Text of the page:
Good laws sometimes have unintended consequences. We should be doing everything we can to protect elephants, and if this law will prevent one elephant getting killed, I think I can spend the $200 to replace the ivory tip of my bow with plastic, OR the $75 to get the musical passport. It’s really not a big deal, and the selfishness of certain posters is pretty surreal.

  • Theo grave says:

    Is your bow or time worth more than an elephant?

    Is it better to have an amazing species on this planet or cling to an object?

    I am a musician too and my instrument is worth about 20,000, but it contains no endangered species.

  • Brandon S. says:

    What I find interesting here are the number of comments regarding policy. CITES has been in place since 1973 and had made the ownership of certain kinds of ivory (notably Asian Elephant, Bowhead Whale and Sperm Whale) for decades in the United States. African elephant has had exemptions but proper documentation showing that it was estate ivory versus new ivory was required. Any purchaser of any ivory component should have asked for proper documentation (which the seller should have been able to provide) documenting the type of ivory (and yes, it can be determined after the fact).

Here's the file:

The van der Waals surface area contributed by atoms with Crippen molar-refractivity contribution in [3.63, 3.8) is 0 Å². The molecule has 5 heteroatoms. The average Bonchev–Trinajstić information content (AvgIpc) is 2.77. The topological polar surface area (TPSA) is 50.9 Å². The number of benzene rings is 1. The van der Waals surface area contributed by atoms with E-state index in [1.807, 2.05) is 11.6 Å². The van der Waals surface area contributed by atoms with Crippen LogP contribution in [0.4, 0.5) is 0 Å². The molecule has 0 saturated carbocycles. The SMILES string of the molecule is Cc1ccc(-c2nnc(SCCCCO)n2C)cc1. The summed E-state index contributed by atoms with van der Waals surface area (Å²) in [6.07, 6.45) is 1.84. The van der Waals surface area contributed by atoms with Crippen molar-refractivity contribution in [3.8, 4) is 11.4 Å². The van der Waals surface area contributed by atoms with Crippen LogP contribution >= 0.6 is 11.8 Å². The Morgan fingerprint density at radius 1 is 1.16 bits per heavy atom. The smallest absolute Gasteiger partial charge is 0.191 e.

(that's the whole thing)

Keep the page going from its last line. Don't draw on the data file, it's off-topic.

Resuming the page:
Sidenote: Don’t simply blame the United States for the regulation of Ivory. CITES is a group that created by a group of nations within and enforced by the United Nations. More so, 180 countries participate in the CITES regulations regarding the importation of ivory along international borders.

  • Alex Fang says:

    My bassoon made in 1929, and there are a Ivory ring on the upper part, it’s can not be replaced, what I can do about it? I can not bring it with me to china or bring back.